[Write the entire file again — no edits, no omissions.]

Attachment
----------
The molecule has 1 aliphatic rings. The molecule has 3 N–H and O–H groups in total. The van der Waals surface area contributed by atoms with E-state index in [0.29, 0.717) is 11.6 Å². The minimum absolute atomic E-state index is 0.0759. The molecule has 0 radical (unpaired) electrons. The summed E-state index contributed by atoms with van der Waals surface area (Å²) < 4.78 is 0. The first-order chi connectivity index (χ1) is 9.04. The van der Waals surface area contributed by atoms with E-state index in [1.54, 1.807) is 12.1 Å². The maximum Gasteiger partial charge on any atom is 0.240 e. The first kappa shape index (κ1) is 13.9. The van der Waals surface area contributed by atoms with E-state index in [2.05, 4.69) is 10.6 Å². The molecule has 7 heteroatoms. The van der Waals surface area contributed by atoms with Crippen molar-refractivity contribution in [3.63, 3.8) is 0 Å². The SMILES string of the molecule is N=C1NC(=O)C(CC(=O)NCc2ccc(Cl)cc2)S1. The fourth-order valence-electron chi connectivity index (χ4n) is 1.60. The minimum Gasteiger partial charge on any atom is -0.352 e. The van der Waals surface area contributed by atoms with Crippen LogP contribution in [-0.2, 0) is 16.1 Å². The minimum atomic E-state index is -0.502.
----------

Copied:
The molecule has 1 aliphatic rings. The molecule has 3 N–H and O–H groups in total. The van der Waals surface area contributed by atoms with E-state index in [0.29, 0.717) is 11.6 Å². The minimum absolute atomic E-state index is 0.0759. The molecule has 0 radical (unpaired) electrons. The summed E-state index contributed by atoms with van der Waals surface area (Å²) < 4.78 is 0. The first-order chi connectivity index (χ1) is 9.04. The van der Waals surface area contributed by atoms with E-state index in [1.54, 1.807) is 12.1 Å². The maximum Gasteiger partial charge on any atom is 0.240 e. The first kappa shape index (κ1) is 13.9. The van der Waals surface area contributed by atoms with E-state index in [2.05, 4.69) is 10.6 Å². The molecule has 7 heteroatoms. The van der Waals surface area contributed by atoms with Crippen molar-refractivity contribution in [3.63, 3.8) is 0 Å². The SMILES string of the molecule is N=C1NC(=O)C(CC(=O)NCc2ccc(Cl)cc2)S1. The fourth-order valence-electron chi connectivity index (χ4n) is 1.60. The minimum Gasteiger partial charge on any atom is -0.352 e. The van der Waals surface area contributed by atoms with Crippen LogP contribution in [-0.2, 0) is 16.1 Å². The minimum atomic E-state index is -0.502.